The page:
Murder Management

Fracture. Anthony Hopkins and Ryan Gosling star in a film written by Daniel Pyne and Glenn Gers and directed by Gregory Hoblit.

Funny how with certain genres, especially the world of comedies and thrillers, you can sense when something is right or wrong, but analyzing what makes them tick-or not-can be a slippery process. One either laughs, or tenses up, or not. Our well-trained movie-going instincts are our guide. Last week’s thriller model, Perfect Strangers, looked good and acted badly. This week’s citywide opener, Fracture, shows great promise but has no idea how to find the dopest route between ripe setup and twister finale. If it’s possible to check in early, duck out for a light meal in the lobby, and return for the last 10 minutes, you may miss the yawning spaces between the good stuff.

At its best, the film is a tense and darkly funny tte- -tte between a wily, murderous aeronautics executive and members of the legal profession. Anthony Hopkins is the cool criminal, as we know from the trailers (which contain most of the worthy lines in the film), and his Hannibal-esque cool is something to admire. Young, fresh-faced, and drawling Ryan Gosling (Half Nelson) is the DA whose move into a cushy private-sector job is being delayed and possibly derailed by this complex attempted murder case, which turns out to be anything but open-and-shut.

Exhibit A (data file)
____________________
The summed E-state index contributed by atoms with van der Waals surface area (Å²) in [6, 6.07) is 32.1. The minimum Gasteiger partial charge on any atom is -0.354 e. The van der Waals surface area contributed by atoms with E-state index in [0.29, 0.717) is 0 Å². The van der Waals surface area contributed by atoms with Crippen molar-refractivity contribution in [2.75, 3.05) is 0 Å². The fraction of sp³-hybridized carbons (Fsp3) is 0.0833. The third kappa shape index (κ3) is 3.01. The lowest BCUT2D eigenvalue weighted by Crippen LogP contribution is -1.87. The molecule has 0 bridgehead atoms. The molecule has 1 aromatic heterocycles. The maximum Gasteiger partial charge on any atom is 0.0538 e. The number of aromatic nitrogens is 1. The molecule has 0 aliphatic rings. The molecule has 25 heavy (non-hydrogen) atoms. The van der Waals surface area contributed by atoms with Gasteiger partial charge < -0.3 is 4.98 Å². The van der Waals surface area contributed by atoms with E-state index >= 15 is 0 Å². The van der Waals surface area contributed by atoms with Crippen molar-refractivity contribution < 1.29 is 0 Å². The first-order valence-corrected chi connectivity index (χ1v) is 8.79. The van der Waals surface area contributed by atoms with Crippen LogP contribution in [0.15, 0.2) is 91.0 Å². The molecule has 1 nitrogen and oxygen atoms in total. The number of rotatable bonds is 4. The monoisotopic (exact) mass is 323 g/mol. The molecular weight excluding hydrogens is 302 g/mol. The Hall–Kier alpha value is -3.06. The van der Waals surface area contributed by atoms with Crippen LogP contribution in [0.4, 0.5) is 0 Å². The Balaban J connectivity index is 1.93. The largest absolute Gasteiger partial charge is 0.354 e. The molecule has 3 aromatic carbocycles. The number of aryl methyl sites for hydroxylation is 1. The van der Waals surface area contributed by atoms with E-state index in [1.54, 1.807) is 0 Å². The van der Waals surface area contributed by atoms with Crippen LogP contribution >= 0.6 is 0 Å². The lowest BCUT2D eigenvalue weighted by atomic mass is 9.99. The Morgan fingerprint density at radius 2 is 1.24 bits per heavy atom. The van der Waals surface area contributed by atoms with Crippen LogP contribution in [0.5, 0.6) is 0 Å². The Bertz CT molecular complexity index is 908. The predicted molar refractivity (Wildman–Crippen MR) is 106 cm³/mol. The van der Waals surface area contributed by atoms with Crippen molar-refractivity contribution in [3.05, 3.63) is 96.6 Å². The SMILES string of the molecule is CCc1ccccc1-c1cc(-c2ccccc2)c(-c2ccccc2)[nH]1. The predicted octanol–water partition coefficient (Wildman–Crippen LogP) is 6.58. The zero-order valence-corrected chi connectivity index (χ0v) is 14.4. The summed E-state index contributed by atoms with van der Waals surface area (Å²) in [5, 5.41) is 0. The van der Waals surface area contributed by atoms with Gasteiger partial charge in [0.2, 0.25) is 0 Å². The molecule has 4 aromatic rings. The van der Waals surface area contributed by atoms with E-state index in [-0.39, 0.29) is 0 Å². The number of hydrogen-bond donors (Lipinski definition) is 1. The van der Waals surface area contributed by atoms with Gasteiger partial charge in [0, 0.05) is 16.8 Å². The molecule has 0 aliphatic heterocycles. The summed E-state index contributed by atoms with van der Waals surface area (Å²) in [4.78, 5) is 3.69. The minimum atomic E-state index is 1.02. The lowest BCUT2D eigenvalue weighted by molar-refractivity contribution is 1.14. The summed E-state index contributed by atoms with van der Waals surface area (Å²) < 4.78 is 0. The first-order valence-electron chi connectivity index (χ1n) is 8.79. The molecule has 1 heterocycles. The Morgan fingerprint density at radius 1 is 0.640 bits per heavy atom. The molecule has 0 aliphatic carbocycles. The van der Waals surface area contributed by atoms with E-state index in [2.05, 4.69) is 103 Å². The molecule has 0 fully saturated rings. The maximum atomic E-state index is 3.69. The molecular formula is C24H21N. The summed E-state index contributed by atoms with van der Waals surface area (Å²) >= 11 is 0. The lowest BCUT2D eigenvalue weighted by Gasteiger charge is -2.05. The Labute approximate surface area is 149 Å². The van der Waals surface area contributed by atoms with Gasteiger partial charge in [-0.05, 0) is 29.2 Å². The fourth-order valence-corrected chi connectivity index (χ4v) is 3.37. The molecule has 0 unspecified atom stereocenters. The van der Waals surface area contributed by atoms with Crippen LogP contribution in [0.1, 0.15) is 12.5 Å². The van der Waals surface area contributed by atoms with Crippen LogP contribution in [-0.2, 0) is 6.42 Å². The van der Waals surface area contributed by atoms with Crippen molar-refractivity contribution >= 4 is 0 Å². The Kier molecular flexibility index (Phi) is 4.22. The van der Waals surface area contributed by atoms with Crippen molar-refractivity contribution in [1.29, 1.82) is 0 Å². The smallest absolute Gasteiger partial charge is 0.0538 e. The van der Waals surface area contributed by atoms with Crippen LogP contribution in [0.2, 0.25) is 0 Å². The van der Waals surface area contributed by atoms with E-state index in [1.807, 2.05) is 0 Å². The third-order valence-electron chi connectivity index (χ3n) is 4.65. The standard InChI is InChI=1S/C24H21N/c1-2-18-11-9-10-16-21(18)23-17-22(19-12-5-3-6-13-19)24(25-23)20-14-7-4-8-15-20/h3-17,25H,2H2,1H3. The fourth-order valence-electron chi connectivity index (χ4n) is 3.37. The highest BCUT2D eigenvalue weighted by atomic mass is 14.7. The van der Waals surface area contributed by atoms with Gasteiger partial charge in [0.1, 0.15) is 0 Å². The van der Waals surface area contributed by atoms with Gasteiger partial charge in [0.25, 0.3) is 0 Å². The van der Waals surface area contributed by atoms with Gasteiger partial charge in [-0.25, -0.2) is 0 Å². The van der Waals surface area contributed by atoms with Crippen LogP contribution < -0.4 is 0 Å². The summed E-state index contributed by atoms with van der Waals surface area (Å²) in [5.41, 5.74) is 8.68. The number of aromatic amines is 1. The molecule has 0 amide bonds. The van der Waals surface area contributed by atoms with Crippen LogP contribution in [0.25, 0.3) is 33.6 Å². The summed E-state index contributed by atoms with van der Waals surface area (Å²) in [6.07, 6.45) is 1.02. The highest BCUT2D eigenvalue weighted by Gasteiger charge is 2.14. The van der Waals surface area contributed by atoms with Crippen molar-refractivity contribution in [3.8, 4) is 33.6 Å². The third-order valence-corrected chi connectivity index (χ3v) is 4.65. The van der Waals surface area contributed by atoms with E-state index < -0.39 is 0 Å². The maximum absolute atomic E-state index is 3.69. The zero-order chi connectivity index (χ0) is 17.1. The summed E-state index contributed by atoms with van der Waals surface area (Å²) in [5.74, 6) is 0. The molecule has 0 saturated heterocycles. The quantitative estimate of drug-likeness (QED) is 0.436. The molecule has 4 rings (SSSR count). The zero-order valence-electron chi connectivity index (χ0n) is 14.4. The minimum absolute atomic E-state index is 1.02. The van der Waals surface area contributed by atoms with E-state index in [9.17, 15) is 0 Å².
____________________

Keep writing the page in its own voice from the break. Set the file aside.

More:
We anticipate a juicy sparring session between these fine actors. Yet things go wrong in Fracture, on many levels. A film’s ability to maintain its focus is a critical factor in what makers thrillers thrilling, especially in moments of confusion and chaos, and Fracture loses focus in its narrative, sight, and sound. The diffuse cinematography and a soupy, sentimental musical score-which runs counter to what would seem the underlying, or hoped-for, essence of this piece-is just a distraction from an otherwise interesting game of legal cat-and-mouse.

For too much of the screen time, Fracture appears like a bland big-screen variation on the TV Law and Order genre (which director Gregory Hoblit has done much of his work in). Perhaps the filmmakers needed to spend a bit more time thinking big and studying their Hitchcock.

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